Financial markets are starting to get rattled by the winding-down of unconventional monetary policies in many advanced economies. Soon enough, the Bank of Japan (BOJ) and the Swiss National Bank (SNB) will be the only central banks still maintaining unconventional monetary policies for the long term.
The US Federal Reserve started phasing out its asset-purchase programme (quantitative easing, or QE) in 2014, and began normalising interest rates in late 2015. The European Central Bank is now pondering just how fast to taper its own QE policy in 2018, and when to start phasing out negative interest rates.
Similarly, the Bank of England (BoE) has finished its latest round of QE – which it launched after the Brexit referendum last June – and is considering hiking interest rates. And the Bank of Canada (BOC) and the Reserve Bank of Australia (RBA) have both signalled that interest-rate hikes will be forthcoming.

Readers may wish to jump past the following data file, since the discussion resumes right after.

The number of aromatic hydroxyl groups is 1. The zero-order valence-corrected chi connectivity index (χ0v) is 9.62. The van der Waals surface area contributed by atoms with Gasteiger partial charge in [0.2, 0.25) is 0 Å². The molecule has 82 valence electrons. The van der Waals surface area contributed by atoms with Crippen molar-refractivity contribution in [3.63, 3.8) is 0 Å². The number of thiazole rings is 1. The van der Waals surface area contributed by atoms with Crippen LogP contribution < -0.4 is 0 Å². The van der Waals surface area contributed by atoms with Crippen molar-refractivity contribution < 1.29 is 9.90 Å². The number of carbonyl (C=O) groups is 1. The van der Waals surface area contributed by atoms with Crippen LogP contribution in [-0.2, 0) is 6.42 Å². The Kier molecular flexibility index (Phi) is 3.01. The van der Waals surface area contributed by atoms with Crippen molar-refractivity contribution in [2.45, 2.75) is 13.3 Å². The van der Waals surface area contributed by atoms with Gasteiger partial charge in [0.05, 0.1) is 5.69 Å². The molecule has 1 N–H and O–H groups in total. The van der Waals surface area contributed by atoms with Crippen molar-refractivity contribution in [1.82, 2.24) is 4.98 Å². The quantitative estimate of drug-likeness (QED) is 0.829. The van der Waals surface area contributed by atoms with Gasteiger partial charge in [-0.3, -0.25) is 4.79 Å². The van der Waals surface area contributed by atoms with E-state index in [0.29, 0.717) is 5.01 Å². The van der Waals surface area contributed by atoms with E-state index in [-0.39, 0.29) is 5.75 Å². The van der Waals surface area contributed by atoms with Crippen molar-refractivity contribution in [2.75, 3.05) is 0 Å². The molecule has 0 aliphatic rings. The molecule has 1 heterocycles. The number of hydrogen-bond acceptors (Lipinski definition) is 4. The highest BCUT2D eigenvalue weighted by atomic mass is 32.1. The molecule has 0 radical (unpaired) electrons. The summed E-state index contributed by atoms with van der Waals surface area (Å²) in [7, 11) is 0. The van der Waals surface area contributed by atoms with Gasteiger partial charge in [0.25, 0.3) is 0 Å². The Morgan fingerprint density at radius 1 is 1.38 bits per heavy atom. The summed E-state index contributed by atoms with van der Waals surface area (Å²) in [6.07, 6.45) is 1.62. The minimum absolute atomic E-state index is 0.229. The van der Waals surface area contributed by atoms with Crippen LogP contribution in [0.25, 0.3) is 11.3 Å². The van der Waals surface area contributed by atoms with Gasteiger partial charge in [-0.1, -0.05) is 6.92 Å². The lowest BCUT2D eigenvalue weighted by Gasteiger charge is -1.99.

via The Guardian
This article is for general information purposes only. It is not investment advice or a solution to buy or sell securities. Opinions are the authors; not necessarily that of OANDA Corporation or any of its affiliates, subsidiaries, officers or directors. Leveraged trading is high risk and not suitable for all. You could lose all of your deposited funds.